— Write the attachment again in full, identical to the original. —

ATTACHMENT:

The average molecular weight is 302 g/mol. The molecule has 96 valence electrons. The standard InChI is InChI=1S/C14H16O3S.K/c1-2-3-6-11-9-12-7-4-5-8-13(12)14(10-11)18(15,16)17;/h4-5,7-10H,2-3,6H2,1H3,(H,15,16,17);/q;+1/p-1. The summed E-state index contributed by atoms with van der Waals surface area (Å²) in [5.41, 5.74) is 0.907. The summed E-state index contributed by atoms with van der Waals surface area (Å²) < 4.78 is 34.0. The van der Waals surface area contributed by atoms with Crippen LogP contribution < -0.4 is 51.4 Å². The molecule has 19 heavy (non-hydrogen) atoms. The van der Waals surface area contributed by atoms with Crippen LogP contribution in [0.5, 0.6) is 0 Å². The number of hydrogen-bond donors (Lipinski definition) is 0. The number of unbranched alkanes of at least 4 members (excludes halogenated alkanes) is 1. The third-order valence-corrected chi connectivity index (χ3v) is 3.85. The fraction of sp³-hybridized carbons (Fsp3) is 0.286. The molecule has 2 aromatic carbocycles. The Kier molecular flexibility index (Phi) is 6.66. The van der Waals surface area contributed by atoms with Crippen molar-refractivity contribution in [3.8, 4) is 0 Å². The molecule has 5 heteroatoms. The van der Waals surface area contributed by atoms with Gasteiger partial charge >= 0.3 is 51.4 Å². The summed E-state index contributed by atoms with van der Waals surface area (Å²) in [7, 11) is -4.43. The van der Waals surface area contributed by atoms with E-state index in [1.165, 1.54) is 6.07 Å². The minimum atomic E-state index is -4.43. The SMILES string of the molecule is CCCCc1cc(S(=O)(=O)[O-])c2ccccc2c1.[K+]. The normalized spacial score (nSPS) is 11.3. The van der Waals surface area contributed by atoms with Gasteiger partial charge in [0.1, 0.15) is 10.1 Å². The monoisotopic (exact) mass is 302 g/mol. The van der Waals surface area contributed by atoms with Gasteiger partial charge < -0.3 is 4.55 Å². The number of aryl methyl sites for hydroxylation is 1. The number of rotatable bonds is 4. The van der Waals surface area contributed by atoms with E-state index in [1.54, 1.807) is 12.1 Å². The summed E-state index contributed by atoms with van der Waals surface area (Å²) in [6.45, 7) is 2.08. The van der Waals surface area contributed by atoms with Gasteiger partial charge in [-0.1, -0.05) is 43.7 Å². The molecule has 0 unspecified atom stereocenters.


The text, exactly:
The average molecular weight is 302 g/mol. The molecule has 96 valence electrons. The standard InChI is InChI=1S/C14H16O3S.K/c1-2-3-6-11-9-12-7-4-5-8-13(12)14(10-11)18(15,16)17;/h4-5,7-10H,2-3,6H2,1H3,(H,15,16,17);/q;+1/p-1. The summed E-state index contributed by atoms with van der Waals surface area (Å²) in [5.41, 5.74) is 0.907. The summed E-state index contributed by atoms with van der Waals surface area (Å²) < 4.78 is 34.0. The van der Waals surface area contributed by atoms with Crippen LogP contribution < -0.4 is 51.4 Å². The molecule has 19 heavy (non-hydrogen) atoms. The van der Waals surface area contributed by atoms with Crippen LogP contribution in [0.5, 0.6) is 0 Å². The number of hydrogen-bond donors (Lipinski definition) is 0. The number of unbranched alkanes of at least 4 members (excludes halogenated alkanes) is 1. The third-order valence-corrected chi connectivity index (χ3v) is 3.85. The fraction of sp³-hybridized carbons (Fsp3) is 0.286. The molecule has 2 aromatic carbocycles. The Kier molecular flexibility index (Phi) is 6.66. The van der Waals surface area contributed by atoms with Crippen molar-refractivity contribution in [3.8, 4) is 0 Å². The molecule has 5 heteroatoms. The van der Waals surface area contributed by atoms with Gasteiger partial charge >= 0.3 is 51.4 Å². The summed E-state index contributed by atoms with van der Waals surface area (Å²) in [7, 11) is -4.43. The van der Waals surface area contributed by atoms with E-state index in [1.165, 1.54) is 6.07 Å². The minimum atomic E-state index is -4.43. The SMILES string of the molecule is CCCCc1cc(S(=O)(=O)[O-])c2ccccc2c1.[K+]. The normalized spacial score (nSPS) is 11.3. The van der Waals surface area contributed by atoms with Gasteiger partial charge in [0.1, 0.15) is 10.1 Å². The monoisotopic (exact) mass is 302 g/mol. The van der Waals surface area contributed by atoms with Gasteiger partial charge < -0.3 is 4.55 Å². The number of aryl methyl sites for hydroxylation is 1. The number of rotatable bonds is 4. The van der Waals surface area contributed by atoms with E-state index in [1.54, 1.807) is 12.1 Å². The summed E-state index contributed by atoms with van der Waals surface area (Å²) in [6.45, 7) is 2.08. The van der Waals surface area contributed by atoms with Gasteiger partial charge in [-0.1, -0.05) is 43.7 Å². The molecule has 0 unspecified atom stereocenters.